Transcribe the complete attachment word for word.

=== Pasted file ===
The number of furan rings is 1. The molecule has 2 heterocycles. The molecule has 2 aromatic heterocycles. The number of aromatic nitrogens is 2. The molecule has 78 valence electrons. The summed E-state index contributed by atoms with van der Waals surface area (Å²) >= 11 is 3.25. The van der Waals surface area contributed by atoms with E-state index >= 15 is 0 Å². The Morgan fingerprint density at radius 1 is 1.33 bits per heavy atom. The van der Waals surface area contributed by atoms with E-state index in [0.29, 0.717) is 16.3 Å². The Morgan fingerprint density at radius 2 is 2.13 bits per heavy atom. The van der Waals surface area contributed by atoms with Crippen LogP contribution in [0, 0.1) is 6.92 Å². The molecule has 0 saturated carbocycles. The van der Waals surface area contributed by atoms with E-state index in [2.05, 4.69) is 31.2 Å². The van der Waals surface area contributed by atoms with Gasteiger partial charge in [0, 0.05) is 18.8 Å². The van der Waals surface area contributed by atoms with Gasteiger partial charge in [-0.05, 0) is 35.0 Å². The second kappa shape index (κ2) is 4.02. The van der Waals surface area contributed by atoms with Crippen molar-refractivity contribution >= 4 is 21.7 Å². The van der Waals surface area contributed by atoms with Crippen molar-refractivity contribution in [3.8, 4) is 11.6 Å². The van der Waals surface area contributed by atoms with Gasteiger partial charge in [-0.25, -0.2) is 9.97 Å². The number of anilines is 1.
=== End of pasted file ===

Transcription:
The number of furan rings is 1. The molecule has 2 heterocycles. The molecule has 2 aromatic heterocycles. The number of aromatic nitrogens is 2. The molecule has 78 valence electrons. The summed E-state index contributed by atoms with van der Waals surface area (Å²) >= 11 is 3.25. The van der Waals surface area contributed by atoms with E-state index >= 15 is 0 Å². The Morgan fingerprint density at radius 1 is 1.33 bits per heavy atom. The van der Waals surface area contributed by atoms with E-state index in [0.29, 0.717) is 16.3 Å². The Morgan fingerprint density at radius 2 is 2.13 bits per heavy atom. The van der Waals surface area contributed by atoms with Crippen LogP contribution in [0, 0.1) is 6.92 Å². The molecule has 0 saturated carbocycles. The van der Waals surface area contributed by atoms with E-state index in [2.05, 4.69) is 31.2 Å². The van der Waals surface area contributed by atoms with Gasteiger partial charge in [0, 0.05) is 18.8 Å². The van der Waals surface area contributed by atoms with Gasteiger partial charge in [-0.05, 0) is 35.0 Å². The second kappa shape index (κ2) is 4.02. The van der Waals surface area contributed by atoms with Crippen molar-refractivity contribution >= 4 is 21.7 Å². The van der Waals surface area contributed by atoms with Crippen molar-refractivity contribution in [3.8, 4) is 11.6 Å². The van der Waals surface area contributed by atoms with Gasteiger partial charge in [-0.25, -0.2) is 9.97 Å². The number of anilines is 1.